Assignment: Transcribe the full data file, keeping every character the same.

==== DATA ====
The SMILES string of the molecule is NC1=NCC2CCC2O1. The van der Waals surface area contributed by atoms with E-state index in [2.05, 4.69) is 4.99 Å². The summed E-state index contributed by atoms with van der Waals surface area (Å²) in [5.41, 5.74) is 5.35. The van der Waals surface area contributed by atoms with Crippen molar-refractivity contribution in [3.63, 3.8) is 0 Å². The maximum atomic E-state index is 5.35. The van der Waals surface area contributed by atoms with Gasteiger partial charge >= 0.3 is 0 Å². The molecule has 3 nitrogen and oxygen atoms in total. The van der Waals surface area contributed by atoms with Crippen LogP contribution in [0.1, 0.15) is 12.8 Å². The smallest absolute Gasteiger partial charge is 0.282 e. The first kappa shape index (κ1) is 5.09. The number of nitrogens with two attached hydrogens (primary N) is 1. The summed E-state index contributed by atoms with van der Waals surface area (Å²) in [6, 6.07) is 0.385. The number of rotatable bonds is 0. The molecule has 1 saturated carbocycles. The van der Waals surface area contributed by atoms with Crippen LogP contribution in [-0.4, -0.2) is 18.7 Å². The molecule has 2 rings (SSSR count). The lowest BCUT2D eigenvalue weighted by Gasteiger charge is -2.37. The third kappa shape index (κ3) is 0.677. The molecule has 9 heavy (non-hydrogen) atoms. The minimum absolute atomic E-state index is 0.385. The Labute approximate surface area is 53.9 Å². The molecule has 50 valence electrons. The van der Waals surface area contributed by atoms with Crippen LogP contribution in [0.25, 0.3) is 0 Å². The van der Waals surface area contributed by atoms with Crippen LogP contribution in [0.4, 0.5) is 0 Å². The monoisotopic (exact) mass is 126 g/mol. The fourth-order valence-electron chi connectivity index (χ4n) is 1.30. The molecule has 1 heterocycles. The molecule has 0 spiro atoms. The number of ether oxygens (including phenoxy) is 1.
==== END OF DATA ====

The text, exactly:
The SMILES string of the molecule is NC1=NCC2CCC2O1. The van der Waals surface area contributed by atoms with E-state index in [2.05, 4.69) is 4.99 Å². The summed E-state index contributed by atoms with van der Waals surface area (Å²) in [5.41, 5.74) is 5.35. The van der Waals surface area contributed by atoms with Crippen molar-refractivity contribution in [3.63, 3.8) is 0 Å². The maximum atomic E-state index is 5.35. The van der Waals surface area contributed by atoms with Gasteiger partial charge >= 0.3 is 0 Å². The molecule has 3 nitrogen and oxygen atoms in total. The van der Waals surface area contributed by atoms with Crippen LogP contribution in [0.1, 0.15) is 12.8 Å². The smallest absolute Gasteiger partial charge is 0.282 e. The first kappa shape index (κ1) is 5.09. The number of nitrogens with two attached hydrogens (primary N) is 1. The summed E-state index contributed by atoms with van der Waals surface area (Å²) in [6, 6.07) is 0.385. The number of rotatable bonds is 0. The molecule has 1 saturated carbocycles. The van der Waals surface area contributed by atoms with Crippen LogP contribution in [-0.4, -0.2) is 18.7 Å². The molecule has 2 rings (SSSR count). The lowest BCUT2D eigenvalue weighted by Gasteiger charge is -2.37. The third kappa shape index (κ3) is 0.677. The molecule has 9 heavy (non-hydrogen) atoms. The minimum absolute atomic E-state index is 0.385. The Labute approximate surface area is 53.9 Å². The molecule has 50 valence electrons. The van der Waals surface area contributed by atoms with Crippen LogP contribution in [0.25, 0.3) is 0 Å². The van der Waals surface area contributed by atoms with Crippen LogP contribution in [0.4, 0.5) is 0 Å². The monoisotopic (exact) mass is 126 g/mol. The fourth-order valence-electron chi connectivity index (χ4n) is 1.30. The molecule has 1 heterocycles. The molecule has 0 spiro atoms. The number of ether oxygens (including phenoxy) is 1.